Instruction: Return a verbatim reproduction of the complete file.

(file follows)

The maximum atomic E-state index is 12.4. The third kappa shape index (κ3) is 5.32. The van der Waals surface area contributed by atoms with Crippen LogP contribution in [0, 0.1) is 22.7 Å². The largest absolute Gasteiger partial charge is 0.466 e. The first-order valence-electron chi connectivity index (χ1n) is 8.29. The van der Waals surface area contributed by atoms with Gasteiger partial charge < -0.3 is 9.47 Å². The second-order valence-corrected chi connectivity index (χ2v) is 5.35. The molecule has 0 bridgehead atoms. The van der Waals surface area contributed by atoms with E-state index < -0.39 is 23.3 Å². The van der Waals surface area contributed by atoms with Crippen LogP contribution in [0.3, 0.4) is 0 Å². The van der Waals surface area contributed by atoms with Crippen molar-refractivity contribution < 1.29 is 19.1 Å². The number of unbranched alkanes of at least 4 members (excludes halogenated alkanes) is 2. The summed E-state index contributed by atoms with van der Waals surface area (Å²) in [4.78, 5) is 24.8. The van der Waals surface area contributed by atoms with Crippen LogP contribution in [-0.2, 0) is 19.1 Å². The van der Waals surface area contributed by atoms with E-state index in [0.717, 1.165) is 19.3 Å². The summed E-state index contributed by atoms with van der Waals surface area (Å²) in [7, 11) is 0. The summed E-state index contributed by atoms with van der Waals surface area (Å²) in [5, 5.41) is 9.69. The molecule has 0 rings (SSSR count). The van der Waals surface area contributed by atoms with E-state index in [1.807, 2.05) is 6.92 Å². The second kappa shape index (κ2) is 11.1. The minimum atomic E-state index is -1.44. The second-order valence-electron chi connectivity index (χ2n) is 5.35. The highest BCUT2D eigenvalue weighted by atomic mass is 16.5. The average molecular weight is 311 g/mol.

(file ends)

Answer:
The maximum atomic E-state index is 12.4. The third kappa shape index (κ3) is 5.32. The van der Waals surface area contributed by atoms with Crippen LogP contribution in [0, 0.1) is 22.7 Å². The largest absolute Gasteiger partial charge is 0.466 e. The first-order valence-electron chi connectivity index (χ1n) is 8.29. The van der Waals surface area contributed by atoms with Gasteiger partial charge < -0.3 is 9.47 Å². The second-order valence-corrected chi connectivity index (χ2v) is 5.35. The molecule has 0 bridgehead atoms. The van der Waals surface area contributed by atoms with E-state index < -0.39 is 23.3 Å². The van der Waals surface area contributed by atoms with Crippen LogP contribution in [0.3, 0.4) is 0 Å². The van der Waals surface area contributed by atoms with Crippen molar-refractivity contribution < 1.29 is 19.1 Å². The number of unbranched alkanes of at least 4 members (excludes halogenated alkanes) is 2. The summed E-state index contributed by atoms with van der Waals surface area (Å²) in [4.78, 5) is 24.8. The van der Waals surface area contributed by atoms with Crippen LogP contribution in [-0.2, 0) is 19.1 Å². The van der Waals surface area contributed by atoms with E-state index in [0.717, 1.165) is 19.3 Å². The summed E-state index contributed by atoms with van der Waals surface area (Å²) in [7, 11) is 0. The summed E-state index contributed by atoms with van der Waals surface area (Å²) in [5, 5.41) is 9.69. The molecule has 0 rings (SSSR count). The van der Waals surface area contributed by atoms with E-state index in [1.807, 2.05) is 6.92 Å². The second kappa shape index (κ2) is 11.1. The minimum atomic E-state index is -1.44. The second-order valence-electron chi connectivity index (χ2n) is 5.35. The highest BCUT2D eigenvalue weighted by atomic mass is 16.5. The average molecular weight is 311 g/mol.